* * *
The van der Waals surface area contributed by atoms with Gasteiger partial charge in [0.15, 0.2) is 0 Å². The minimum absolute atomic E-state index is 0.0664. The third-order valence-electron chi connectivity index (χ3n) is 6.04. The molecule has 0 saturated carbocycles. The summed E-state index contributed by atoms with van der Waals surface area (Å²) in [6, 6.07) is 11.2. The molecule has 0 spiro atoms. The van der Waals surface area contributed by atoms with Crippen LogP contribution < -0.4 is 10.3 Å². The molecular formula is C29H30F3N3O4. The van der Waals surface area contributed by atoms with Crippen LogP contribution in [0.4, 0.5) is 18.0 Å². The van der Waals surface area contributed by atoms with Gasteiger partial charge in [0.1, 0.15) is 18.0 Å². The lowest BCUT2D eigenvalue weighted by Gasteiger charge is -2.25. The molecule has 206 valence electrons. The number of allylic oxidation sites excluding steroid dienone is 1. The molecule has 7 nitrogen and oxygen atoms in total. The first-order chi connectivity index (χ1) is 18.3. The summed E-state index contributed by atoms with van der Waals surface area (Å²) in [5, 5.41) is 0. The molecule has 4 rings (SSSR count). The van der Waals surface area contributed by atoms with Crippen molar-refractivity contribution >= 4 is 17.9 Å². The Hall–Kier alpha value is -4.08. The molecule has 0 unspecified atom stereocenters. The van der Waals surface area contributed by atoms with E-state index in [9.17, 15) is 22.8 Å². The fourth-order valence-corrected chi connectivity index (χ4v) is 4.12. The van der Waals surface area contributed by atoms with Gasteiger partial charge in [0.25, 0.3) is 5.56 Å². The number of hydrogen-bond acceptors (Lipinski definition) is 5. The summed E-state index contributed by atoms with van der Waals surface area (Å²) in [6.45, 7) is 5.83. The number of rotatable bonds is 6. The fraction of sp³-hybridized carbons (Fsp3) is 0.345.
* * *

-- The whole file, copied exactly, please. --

The van der Waals surface area contributed by atoms with Gasteiger partial charge in [0.15, 0.2) is 0 Å². The minimum absolute atomic E-state index is 0.0664. The third-order valence-electron chi connectivity index (χ3n) is 6.04. The molecule has 0 saturated carbocycles. The summed E-state index contributed by atoms with van der Waals surface area (Å²) in [6, 6.07) is 11.2. The molecule has 0 spiro atoms. The van der Waals surface area contributed by atoms with Crippen LogP contribution < -0.4 is 10.3 Å². The molecular formula is C29H30F3N3O4. The van der Waals surface area contributed by atoms with Crippen LogP contribution in [0.4, 0.5) is 18.0 Å². The van der Waals surface area contributed by atoms with Gasteiger partial charge in [0.1, 0.15) is 18.0 Å². The lowest BCUT2D eigenvalue weighted by Gasteiger charge is -2.25. The molecule has 206 valence electrons. The number of allylic oxidation sites excluding steroid dienone is 1. The molecule has 7 nitrogen and oxygen atoms in total. The first-order chi connectivity index (χ1) is 18.3. The summed E-state index contributed by atoms with van der Waals surface area (Å²) in [5, 5.41) is 0. The molecule has 4 rings (SSSR count). The van der Waals surface area contributed by atoms with Crippen molar-refractivity contribution >= 4 is 17.9 Å². The Hall–Kier alpha value is -4.08. The molecule has 0 unspecified atom stereocenters. The van der Waals surface area contributed by atoms with E-state index in [9.17, 15) is 22.8 Å². The fourth-order valence-corrected chi connectivity index (χ4v) is 4.12. The van der Waals surface area contributed by atoms with Gasteiger partial charge in [0.25, 0.3) is 5.56 Å². The number of hydrogen-bond acceptors (Lipinski definition) is 5. The summed E-state index contributed by atoms with van der Waals surface area (Å²) in [6.45, 7) is 5.83. The number of rotatable bonds is 6. The fraction of sp³-hybridized carbons (Fsp3) is 0.345.